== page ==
Overnight, at the huge MIPCOM TV conference and market place in Cannes, James Murdoch joined the News Corp attack on whether search engines such as Google are doing enough to remove links to piracy sites. Robert Thomson wrote to European competition commissioner Joaquin Almunia last month, calling Google a “platform for piracy”. Google in return said it “has done more than almost any other company to help tackle online piracy”. But true to form, James Murdoch disagreed with Google’s contention (there’s none so blind as a Murdoch male with his eyes full of family selfinterest).

The Guardian quoted James Murdoch as saying, “There’s no question that they can do more. A lot more. Certainly Google’s not right in saying they’re doing more than anyone. That just isn’t true,” he said. Murdoch continued:

“The problem with Google … Actually, let’s not personalise this. The problem with searchdriven discovery, if the content is there and it’s illegal and you’re just selling clicks as a big ad network, you have every incentive for that illegal programming to be there. That’s fundamentally not really good enough.

“It’s important for governments to take it very seriously, for regulators to take it very seriously, and for infringers to be taken seriously, and for those who enable infringement to be held accountable.”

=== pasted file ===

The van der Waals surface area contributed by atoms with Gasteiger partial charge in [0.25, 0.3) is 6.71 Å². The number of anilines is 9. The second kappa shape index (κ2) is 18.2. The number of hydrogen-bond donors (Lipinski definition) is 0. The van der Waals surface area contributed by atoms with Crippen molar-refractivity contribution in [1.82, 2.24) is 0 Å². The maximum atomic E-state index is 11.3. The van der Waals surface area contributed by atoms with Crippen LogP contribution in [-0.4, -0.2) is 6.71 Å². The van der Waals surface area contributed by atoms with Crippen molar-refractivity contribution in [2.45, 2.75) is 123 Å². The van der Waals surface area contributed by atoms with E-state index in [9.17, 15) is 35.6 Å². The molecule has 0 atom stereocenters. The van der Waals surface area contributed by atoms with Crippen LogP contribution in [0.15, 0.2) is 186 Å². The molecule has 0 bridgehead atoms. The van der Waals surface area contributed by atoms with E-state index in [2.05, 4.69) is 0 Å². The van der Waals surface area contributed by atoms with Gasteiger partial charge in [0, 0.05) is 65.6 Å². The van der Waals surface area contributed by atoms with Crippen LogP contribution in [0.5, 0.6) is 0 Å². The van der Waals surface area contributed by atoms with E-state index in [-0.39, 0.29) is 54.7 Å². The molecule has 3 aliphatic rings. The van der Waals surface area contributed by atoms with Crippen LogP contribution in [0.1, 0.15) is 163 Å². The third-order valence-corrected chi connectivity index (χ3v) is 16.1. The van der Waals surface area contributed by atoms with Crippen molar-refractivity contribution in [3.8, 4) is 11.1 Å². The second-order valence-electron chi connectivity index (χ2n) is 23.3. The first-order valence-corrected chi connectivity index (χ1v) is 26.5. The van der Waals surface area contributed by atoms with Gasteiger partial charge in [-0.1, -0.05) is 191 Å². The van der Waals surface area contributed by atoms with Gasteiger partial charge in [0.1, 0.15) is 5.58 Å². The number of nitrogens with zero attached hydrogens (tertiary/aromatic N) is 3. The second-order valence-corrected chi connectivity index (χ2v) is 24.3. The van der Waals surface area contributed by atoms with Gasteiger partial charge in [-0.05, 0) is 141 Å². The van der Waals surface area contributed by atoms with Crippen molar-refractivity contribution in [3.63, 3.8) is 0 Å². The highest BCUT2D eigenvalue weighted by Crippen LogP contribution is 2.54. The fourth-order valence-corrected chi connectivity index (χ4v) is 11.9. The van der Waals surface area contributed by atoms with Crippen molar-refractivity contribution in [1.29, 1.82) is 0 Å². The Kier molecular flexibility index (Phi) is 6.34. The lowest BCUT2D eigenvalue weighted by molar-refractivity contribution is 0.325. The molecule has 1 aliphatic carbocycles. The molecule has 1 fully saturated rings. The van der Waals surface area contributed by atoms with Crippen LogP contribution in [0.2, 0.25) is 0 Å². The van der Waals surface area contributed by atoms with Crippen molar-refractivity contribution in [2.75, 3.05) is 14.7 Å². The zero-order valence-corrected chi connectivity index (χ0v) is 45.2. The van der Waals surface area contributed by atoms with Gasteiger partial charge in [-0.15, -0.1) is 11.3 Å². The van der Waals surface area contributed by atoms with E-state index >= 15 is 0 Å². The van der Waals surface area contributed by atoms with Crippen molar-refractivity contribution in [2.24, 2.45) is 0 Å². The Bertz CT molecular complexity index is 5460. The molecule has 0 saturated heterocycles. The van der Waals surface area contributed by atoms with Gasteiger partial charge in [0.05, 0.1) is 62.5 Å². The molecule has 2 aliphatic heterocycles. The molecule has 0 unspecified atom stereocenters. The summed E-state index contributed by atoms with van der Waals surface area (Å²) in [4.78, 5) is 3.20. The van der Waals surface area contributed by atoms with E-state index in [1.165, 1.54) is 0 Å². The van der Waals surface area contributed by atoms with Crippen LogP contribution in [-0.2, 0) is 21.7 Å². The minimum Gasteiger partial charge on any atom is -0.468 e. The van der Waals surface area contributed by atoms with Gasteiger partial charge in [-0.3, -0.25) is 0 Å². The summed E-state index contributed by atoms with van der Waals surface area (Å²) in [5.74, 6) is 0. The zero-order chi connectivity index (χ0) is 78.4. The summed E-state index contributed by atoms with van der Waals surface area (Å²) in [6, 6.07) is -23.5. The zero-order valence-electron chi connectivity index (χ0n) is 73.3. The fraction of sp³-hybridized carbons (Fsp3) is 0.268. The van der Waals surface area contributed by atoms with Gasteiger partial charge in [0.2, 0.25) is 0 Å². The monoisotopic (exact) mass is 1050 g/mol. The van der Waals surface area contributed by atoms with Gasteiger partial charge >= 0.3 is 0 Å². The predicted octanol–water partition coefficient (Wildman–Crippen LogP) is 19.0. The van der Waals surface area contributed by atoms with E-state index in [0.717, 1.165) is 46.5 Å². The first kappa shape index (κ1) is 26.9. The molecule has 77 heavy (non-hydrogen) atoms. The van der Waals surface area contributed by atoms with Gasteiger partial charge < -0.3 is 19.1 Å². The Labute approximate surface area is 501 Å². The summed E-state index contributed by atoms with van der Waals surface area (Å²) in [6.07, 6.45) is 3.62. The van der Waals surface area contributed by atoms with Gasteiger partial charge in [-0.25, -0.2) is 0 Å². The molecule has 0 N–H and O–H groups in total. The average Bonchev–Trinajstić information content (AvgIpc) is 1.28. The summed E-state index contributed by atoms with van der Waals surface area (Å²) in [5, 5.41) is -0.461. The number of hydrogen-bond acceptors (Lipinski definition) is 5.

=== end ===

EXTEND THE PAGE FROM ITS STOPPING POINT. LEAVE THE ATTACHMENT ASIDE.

Meanwhile, the News Corp papers’ scandals continue in London for James, daddy Murdoch and the companies. Six current or former journalists at the Sun went on trial yesterday. The Guardian reported that the six are “accused of plotting with public officials in pursuit of exclusive stories over nine years. The group are variously charged with conspiring to commit misconduct with police officers, members of the armed forces, prison officials and staff at Broadmoor hospital between March 2002 and January 2011”. — Glenn Dyer

Ten not out of the woods yet. Three days to go till Ten Network’s 2013-14 financial results are released and the market remains very unimpressed. The shares hit yet another new, all-time low of 19 cents yesterday. That was down 1.5 cents, or more than 7%. Now where are the foreign bidders? I suppose the shares will spike once the loss (estimated at more than $70 million by some analysts) is out of the way. Ten’s ratings continue to edge higher from the lows earlier in the year, but ad revenues remain sluggish and negative. — Glenn Dyer

Front page of the day. Thank goodness, Kim Jong-un has been found …

Peter Fray